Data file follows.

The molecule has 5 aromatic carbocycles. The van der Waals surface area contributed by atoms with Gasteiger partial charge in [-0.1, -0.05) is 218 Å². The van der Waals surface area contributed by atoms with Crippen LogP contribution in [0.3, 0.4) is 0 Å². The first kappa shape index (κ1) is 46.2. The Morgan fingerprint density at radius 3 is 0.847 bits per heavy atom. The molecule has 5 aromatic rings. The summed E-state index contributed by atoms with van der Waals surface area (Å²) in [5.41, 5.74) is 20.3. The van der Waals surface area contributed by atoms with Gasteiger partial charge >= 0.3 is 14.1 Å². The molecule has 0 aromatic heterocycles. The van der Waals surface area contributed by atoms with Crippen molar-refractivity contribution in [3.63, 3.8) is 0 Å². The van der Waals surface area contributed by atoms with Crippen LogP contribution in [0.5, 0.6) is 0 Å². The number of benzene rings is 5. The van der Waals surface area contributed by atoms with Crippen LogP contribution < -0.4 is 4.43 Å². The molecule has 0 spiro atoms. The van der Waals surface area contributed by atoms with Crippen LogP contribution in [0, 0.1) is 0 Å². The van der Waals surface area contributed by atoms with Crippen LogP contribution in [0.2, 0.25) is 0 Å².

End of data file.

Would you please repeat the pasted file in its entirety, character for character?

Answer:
The molecule has 5 aromatic carbocycles. The van der Waals surface area contributed by atoms with Gasteiger partial charge in [-0.1, -0.05) is 218 Å². The van der Waals surface area contributed by atoms with Crippen LogP contribution in [0.3, 0.4) is 0 Å². The first kappa shape index (κ1) is 46.2. The Morgan fingerprint density at radius 3 is 0.847 bits per heavy atom. The molecule has 5 aromatic rings. The summed E-state index contributed by atoms with van der Waals surface area (Å²) in [5.41, 5.74) is 20.3. The van der Waals surface area contributed by atoms with Gasteiger partial charge >= 0.3 is 14.1 Å². The molecule has 0 aromatic heterocycles. The van der Waals surface area contributed by atoms with Crippen molar-refractivity contribution in [3.63, 3.8) is 0 Å². The van der Waals surface area contributed by atoms with Crippen LogP contribution in [0.5, 0.6) is 0 Å². The number of benzene rings is 5. The van der Waals surface area contributed by atoms with Crippen LogP contribution < -0.4 is 4.43 Å². The molecule has 0 spiro atoms. The van der Waals surface area contributed by atoms with Crippen LogP contribution in [0, 0.1) is 0 Å². The van der Waals surface area contributed by atoms with Crippen LogP contribution in [0.2, 0.25) is 0 Å².